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Anyone have any idea what one would connect with this cable? Going from a 15-pin VGA connector to a DB9 is very odd.

1.5M VGA HD15 Male to DB9 Pin Male Adapter Cable White

The reason I ask is that in an effort to get some hardware that required a serial connection for use up and running at a remote site, the local support person went our and found one of these things. Obviously plugging the VGA port into a serial port is not going to work but they must have seen too many movies where folks just plugs things in and all is well. In this case, the hardware was made... non-functional.

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closed as not constructive by Ƭᴇcʜιᴇ007, random Aug 18 '11 at 13:26

As it currently stands, this question is not a good fit for our Q&A format. We expect answers to be supported by facts, references, or expertise, but this question will likely solicit debate, arguments, polling, or extended discussion. If you feel that this question can be improved and possibly reopened, visit the help center for guidance.If this question can be reworded to fit the rules in the help center, please edit the question.

We should have an "idle" tag for this type of question like slashdot. :) – Yitzchak Aug 17 '11 at 16:52
Probably for hooking an CGA / EGA card into a VGA monitor or versa-vice. -- It used to be more common in the 90s... but shit, that was 20 years ago... -- unless the seller just came across this crap in an abandoned warehouse... well, that's just damn odd. – BrainSlugs83 Feb 24 at 20:11

I have two pieces of equipment that use DB9 to HD15 adapter cables:

  1. RS-232: an NEC 6PGplus CRT front projector has a RS-232 serial port that uses a female HD-15 connector. The casual observer usually thinks this is a VGA input, but it's not; video has to be input by RGBHV on five BNC inputs.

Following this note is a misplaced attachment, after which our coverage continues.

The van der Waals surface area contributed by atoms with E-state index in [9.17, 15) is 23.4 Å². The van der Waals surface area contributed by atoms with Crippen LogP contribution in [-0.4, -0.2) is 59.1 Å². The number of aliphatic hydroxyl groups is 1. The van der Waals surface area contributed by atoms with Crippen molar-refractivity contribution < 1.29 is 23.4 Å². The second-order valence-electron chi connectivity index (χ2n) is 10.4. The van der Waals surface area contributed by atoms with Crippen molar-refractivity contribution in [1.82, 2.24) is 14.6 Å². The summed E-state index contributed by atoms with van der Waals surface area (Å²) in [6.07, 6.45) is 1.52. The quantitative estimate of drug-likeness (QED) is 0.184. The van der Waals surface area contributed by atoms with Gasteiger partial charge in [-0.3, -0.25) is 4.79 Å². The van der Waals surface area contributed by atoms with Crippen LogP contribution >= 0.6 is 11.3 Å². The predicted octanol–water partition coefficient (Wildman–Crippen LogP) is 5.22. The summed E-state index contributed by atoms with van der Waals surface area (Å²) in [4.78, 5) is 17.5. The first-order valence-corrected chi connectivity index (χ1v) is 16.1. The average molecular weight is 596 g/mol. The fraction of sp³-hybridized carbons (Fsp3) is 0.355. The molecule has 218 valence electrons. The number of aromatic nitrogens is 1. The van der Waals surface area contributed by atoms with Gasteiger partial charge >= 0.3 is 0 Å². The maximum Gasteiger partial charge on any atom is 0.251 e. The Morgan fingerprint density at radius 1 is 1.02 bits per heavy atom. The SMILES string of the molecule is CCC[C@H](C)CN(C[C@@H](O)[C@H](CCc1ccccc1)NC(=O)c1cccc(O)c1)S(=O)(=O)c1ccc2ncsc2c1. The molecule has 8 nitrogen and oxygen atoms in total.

2. VGA: the original NEC Multisync computer monitor used a DB9 connector (for CGA and EGA connections). To connect to a VGA adapter, a short DB9 to HD15 cable is needed.

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Cables with standard (IEEE) ends can be used for many other things other than the one thing an online store might think it's for.

RS-232 interfaces for example.

One thing that does need this cable and if video/VGA related, is that some of the older Sony Multiscan monitors could do VGA, but they had a weird DB9 connector instead of the more traditional HD15.

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Of course. See the added explanation as to why this question came up. There were many baffled folks here at the office when we were told what the person did with the cable. – dwj Aug 17 '11 at 18:28
The early VGA monitors often had both digital and analog connectors, analog being 15-pin, digital 9-pin. CGA and EGA, and some modes of VGA, worked on digital connection, but to get full 24-bit VGA colorspace you needed the 15-pin analog connection. – Zds Aug 17 '11 at 20:15

I suppose there is an outside chance it's something to do with the archaic CGA connections but so far as I'm aware you can't connect them to a VGA card.

EDIT: After a poke around I think it's more likely the VGA bit is complete cobblers it's more likely to be one of these modem cables

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The modem connection is very interesting. In the modern day, someone sees 15 pins and says "oh, VGA" and that's what goes in the summary for the part on Amazon. – dwj Aug 17 '11 at 18:27
I have to admin even the modem connection was new to me, I've never seen the three row connector on a serial connection although I've seen two row 25 pin connections. – Col Aug 17 '11 at 18:48
The cables were common for going the other direction (hooking CGA/EGA cards up to VGA monitors) for awhile, but that's just odd to see a new cable on Amazon... – BrainSlugs83 Feb 24 at 20:15

Older palm pilot models (think M100) connected to computers via DB9. This could have been used to connect such a device to a machine where the DB9 port was already taken, or to connect it to the computer's graphics card as a display, though I have absolutely no clue why anyone would do that.

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